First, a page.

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You will see the first big feature or ES2015 used everywhere... and at first, it looks weird. Very simply, there is a new, shorter syntax for creating anonymous functions.

For example, in our .then(), we have an anonymous function:

193 lines web/assets/js/RepLogApp.js
... lines 1 - 2
(function(window, $, Routing, swal) {
... lines 4 - 26
$.extend(window.RepLogApp.prototype, {
... lines 28 - 31
loadRepLogs: function() {
var self = this;
$.ajax({
url: Routing.generate('rep_log_list'),
}).then(function(data) {
$.each(data.items, function(key, repLog) {
self._addRow(repLog);
});
})
},
... lines 42 - 173
});
... lines 175 - 191
})(window, jQuery, Routing, swal);

In ES2015, we can remove the word function, and add an "equal arrow" (=>) after the arguments:

193 lines web/assets/js/RepLogApp.js
... lines 1 - 2
(function(window, $, Routing, swal) {
... lines 4 - 26
$.extend(window.RepLogApp.prototype, {
... lines 28 - 31
loadRepLogs: function() {
var self = this;
$.ajax({
url: Routing.generate('rep_log_list'),
}).then((data) => {
$.each(data.items, function(key, repLog) {
self._addRow(repLog);
});
})
},
... lines 42 - 173
});
... lines 175 - 191
})(window, jQuery, Routing, swal);

That's it! That will do the exact same thing as before. Well, PhpStorm is really angry about this, but ignore it for a second. Let's try it! This loadRepLogs() function is called on page-load to populate the table. Refresh!

It works: no errors.

Make PhpStorm Less Angry

But, apparently PhpStorm hates the arrow function! That's because it's setup to only recognize old, ES5 JavaScript.

Go into your settings and search for ES6. Under "Languages & Frameworks", "JavaScript", you can choose what version it should use. Let's go with "ECMAScript 6". Hit ok... and once it's done indexing... ding! It's happy! And I'm happy too!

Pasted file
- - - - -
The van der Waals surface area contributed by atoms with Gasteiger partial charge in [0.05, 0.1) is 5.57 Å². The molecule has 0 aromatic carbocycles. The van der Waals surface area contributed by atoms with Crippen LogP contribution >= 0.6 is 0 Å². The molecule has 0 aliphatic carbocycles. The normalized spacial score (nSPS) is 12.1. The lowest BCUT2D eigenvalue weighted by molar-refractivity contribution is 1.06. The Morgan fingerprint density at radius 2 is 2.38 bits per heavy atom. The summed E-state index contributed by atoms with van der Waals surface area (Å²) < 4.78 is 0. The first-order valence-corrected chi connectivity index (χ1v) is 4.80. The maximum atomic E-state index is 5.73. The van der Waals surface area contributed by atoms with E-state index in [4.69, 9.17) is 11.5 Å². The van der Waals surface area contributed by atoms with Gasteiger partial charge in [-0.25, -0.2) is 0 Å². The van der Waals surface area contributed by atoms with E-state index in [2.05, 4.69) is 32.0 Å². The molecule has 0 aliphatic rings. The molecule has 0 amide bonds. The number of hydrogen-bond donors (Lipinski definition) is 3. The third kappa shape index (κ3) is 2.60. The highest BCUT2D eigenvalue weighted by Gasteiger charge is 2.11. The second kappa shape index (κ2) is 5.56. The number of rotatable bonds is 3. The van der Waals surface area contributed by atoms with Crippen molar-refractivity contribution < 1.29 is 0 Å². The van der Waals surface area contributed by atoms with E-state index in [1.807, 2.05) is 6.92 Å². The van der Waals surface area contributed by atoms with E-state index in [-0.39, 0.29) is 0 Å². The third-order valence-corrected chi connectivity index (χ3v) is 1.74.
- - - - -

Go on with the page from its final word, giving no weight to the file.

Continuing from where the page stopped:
If you see a bubble about a "File Watcher to transpile using Babel", ignore that! But, we will talk about that "Babel" thing later, it's more than just a cool-sounding word. Babel.

Different Arrow Syntaxes

So the arrow syntax is nothing Earth-shattering. But it's used a lot, so you need to train your eyes to recognize that it's just an anonymous function.

And sometimes, it can look a bit different. For example, the parentheses around the arguments? Totally optional! Without them, everything still works:

193 lines web/assets/js/RepLogApp.js
... lines 1 - 2
(function(window, $, Routing, swal) {
... lines 4 - 26
$.extend(window.RepLogApp.prototype, {
... lines 28 - 31
loadRepLogs: function() {
var self = this;
$.ajax({
url: Routing.generate('rep_log_list'),
}).then(data => {
$.each(data.items, function(key, repLog) {
self._addRow(repLog);
});
})
},
... lines 42 - 173
});
... lines 175 - 191
})(window, jQuery, Routing, swal);

I like the parentheses: I feel like it gives my arrow functions a bit more structure. But other code might not have them.

The Arrow Function's (Secret) Superpower (this)

Now if this were all the arrow function did, I would be pretty disappointed. After all, did we really need a new syntax, just to save us from typing the word function? Well don't worry, because the arrow function has one, very amazing super power.

To show it off, inside of the anonymous function, console.log(this, self):

194 lines web/assets/js/RepLogApp.js
... lines 1 - 2
(function(window, $, Routing, swal) {
... lines 4 - 26
$.extend(window.RepLogApp.prototype, {
... lines 28 - 31
loadRepLogs: function() {
var self = this;
$.ajax({
url: Routing.generate('rep_log_list'),
}).then(data => {
console.log(this, self);
... lines 38 - 40
})
},
... lines 43 - 174
});
... lines 176 - 192
})(window, jQuery, Routing, swal);